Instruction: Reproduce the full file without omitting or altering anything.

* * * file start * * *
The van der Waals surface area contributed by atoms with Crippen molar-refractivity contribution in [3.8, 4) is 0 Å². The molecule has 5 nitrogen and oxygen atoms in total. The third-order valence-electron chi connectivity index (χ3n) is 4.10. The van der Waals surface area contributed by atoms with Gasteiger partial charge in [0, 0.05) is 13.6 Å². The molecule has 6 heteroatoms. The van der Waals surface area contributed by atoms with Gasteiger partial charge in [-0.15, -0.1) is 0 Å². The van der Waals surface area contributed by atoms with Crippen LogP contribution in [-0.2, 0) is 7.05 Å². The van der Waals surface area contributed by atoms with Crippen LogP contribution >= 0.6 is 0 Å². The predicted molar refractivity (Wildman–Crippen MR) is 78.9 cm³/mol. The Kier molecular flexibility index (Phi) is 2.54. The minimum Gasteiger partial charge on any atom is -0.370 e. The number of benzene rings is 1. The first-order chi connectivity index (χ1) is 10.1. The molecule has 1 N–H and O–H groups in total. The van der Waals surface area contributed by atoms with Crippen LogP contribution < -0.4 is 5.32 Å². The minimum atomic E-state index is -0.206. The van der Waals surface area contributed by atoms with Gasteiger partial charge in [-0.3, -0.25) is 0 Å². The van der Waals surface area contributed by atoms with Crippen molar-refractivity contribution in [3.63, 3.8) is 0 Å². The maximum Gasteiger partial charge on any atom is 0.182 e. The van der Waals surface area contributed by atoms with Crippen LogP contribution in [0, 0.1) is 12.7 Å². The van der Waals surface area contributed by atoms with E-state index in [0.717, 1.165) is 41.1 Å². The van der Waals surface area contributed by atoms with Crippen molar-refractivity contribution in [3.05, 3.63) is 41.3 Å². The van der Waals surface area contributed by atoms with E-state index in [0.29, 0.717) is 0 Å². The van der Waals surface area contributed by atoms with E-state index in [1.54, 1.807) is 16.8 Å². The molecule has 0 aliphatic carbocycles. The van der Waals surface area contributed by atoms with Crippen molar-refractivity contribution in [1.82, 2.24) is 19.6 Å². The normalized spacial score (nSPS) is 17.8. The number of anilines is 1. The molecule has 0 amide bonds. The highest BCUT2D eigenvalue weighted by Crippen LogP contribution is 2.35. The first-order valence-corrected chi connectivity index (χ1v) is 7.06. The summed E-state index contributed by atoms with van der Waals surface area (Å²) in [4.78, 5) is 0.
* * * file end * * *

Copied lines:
The van der Waals surface area contributed by atoms with Crippen molar-refractivity contribution in [3.8, 4) is 0 Å². The molecule has 5 nitrogen and oxygen atoms in total. The third-order valence-electron chi connectivity index (χ3n) is 4.10. The van der Waals surface area contributed by atoms with Gasteiger partial charge in [0, 0.05) is 13.6 Å². The molecule has 6 heteroatoms. The van der Waals surface area contributed by atoms with Gasteiger partial charge in [-0.15, -0.1) is 0 Å². The van der Waals surface area contributed by atoms with Crippen LogP contribution in [-0.2, 0) is 7.05 Å². The van der Waals surface area contributed by atoms with Crippen LogP contribution >= 0.6 is 0 Å². The predicted molar refractivity (Wildman–Crippen MR) is 78.9 cm³/mol. The Kier molecular flexibility index (Phi) is 2.54. The minimum Gasteiger partial charge on any atom is -0.370 e. The number of benzene rings is 1. The first-order chi connectivity index (χ1) is 10.1. The molecule has 1 N–H and O–H groups in total. The van der Waals surface area contributed by atoms with Crippen LogP contribution < -0.4 is 5.32 Å². The minimum atomic E-state index is -0.206. The van der Waals surface area contributed by atoms with Gasteiger partial charge in [-0.3, -0.25) is 0 Å². The van der Waals surface area contributed by atoms with Crippen molar-refractivity contribution in [3.63, 3.8) is 0 Å². The maximum Gasteiger partial charge on any atom is 0.182 e. The van der Waals surface area contributed by atoms with Crippen LogP contribution in [0, 0.1) is 12.7 Å². The van der Waals surface area contributed by atoms with E-state index in [0.717, 1.165) is 41.1 Å². The van der Waals surface area contributed by atoms with Crippen molar-refractivity contribution in [3.05, 3.63) is 41.3 Å². The van der Waals surface area contributed by atoms with E-state index in [0.29, 0.717) is 0 Å². The van der Waals surface area contributed by atoms with E-state index in [1.54, 1.807) is 16.8 Å². The molecule has 0 aliphatic carbocycles. The van der Waals surface area contributed by atoms with Crippen molar-refractivity contribution in [1.82, 2.24) is 19.6 Å². The normalized spacial score (nSPS) is 17.8. The number of anilines is 1. The molecule has 0 amide bonds. The highest BCUT2D eigenvalue weighted by Crippen LogP contribution is 2.35. The first-order valence-corrected chi connectivity index (χ1v) is 7.06. The summed E-state index contributed by atoms with van der Waals surface area (Å²) in [4.78, 5) is 0.